through disbursal of rural credit to the poor cultivators in India. While a substantial number
of poor people in India that includes small, poor and marginal farmers do not
have bank accounts which severely limits their access to rural credit, even
those who have bank accounts do not receive cheap loans because banks and other
formal institutions occasionally find them to be ‘credit un-worthy’. As a
result, they are being forced to take loans for production from the informal
sector at a very high rate of interest that leads to additional increases in
cost of production. Since the first half of new millennium, there were have
been an upward trend in credit disbursals of commercial banks in rural areas.
Credit deposit ratio in rural areas had increased from 49.6 per cent in 2001 to
91.6 per cent in 2010; there has been a decline since 2010, though, it was well
above the figures attained in late 1990s. Also, there has been a rise in
agriculture and priority sector credit in rural areas during this period.
However, increase in rural credit mainly benefited the large agro-business
corporations and big cultivators. Also, there have been definitional changes
whereby credit disbursals to infrastructure funds, non-banking finance
companies and food processing industries were incorporated under priority
sector. These factors did lead to increase in the supply of finance, however,
agriculture sector in general and poor, small and marginal farmers in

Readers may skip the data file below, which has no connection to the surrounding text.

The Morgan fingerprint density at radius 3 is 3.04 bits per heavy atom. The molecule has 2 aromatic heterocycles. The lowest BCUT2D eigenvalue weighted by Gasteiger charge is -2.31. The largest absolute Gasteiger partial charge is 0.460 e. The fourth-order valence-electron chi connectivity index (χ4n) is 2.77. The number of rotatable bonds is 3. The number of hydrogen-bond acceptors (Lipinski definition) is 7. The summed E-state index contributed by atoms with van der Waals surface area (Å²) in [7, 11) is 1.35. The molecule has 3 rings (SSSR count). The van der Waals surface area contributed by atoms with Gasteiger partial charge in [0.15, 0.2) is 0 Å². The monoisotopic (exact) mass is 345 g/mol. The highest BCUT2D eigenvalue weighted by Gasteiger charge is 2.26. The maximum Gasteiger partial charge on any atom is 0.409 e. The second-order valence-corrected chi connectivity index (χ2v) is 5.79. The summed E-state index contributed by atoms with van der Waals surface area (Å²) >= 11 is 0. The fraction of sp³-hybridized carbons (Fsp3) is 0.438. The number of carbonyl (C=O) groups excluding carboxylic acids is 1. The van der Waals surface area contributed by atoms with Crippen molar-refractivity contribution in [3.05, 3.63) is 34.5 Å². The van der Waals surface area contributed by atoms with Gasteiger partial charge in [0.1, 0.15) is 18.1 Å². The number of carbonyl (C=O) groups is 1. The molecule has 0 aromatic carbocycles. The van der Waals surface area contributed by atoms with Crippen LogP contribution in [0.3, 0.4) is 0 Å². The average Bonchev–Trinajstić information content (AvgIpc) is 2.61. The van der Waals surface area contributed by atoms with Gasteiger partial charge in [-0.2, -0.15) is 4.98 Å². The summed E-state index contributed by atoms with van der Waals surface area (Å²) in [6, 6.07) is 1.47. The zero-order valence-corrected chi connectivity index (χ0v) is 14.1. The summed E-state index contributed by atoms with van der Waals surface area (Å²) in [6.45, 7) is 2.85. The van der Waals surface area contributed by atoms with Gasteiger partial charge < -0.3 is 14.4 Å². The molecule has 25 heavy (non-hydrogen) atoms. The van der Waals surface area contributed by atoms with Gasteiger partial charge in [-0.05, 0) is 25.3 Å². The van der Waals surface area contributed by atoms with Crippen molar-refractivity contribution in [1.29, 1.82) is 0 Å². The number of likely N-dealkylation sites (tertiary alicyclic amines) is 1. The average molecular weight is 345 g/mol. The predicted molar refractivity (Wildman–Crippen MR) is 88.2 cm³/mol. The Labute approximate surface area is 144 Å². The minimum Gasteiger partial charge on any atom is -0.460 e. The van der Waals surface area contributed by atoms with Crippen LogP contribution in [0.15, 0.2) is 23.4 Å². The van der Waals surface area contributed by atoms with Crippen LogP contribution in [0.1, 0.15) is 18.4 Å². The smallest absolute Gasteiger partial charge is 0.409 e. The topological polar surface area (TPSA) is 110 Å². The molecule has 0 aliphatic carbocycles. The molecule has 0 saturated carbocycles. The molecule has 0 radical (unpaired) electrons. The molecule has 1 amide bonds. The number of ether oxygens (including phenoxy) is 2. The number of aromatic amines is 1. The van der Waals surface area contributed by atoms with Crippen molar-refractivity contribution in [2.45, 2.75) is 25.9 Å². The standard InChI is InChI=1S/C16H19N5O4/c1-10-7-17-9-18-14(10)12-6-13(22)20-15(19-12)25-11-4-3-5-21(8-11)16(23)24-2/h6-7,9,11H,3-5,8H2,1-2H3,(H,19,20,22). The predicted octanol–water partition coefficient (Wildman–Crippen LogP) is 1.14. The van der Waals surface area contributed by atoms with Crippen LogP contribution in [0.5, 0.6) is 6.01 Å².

particular did not benefit from this development. As a result, although, the
demand for finance remained high as was reflected in thriving of an informal
credit market with high interest rates, supply was not forthcoming. Moreover,
in an era characterised by increase in cost of cultivation and volatility of
output prices, increased supply of credit from financial institutions could
have provided cheap finance for working capital and long term investment needs
of these farmers. The corresponding growth in productivity achieved due to
investments on land would have been useful in raising output and incomes of
In a nation characterised by interlinked factor and output
markets, dependence of rural poor on moneylenders for credit meant
exploitations of the former in land, labour and output markets. In other words,
poor sections of the peasantry, who often are net hirers out of labour, either
will have to supply labour either for free or at a wage rate that is lower than
the market wage, to repay loans of moneylenders. In the output market,
occasionally poor peasants are forced to sell their produce to the commission
agents or other market intermediaries at a price lower than market prices. In
the land market, exploitation occurs through loss of land for the cultivators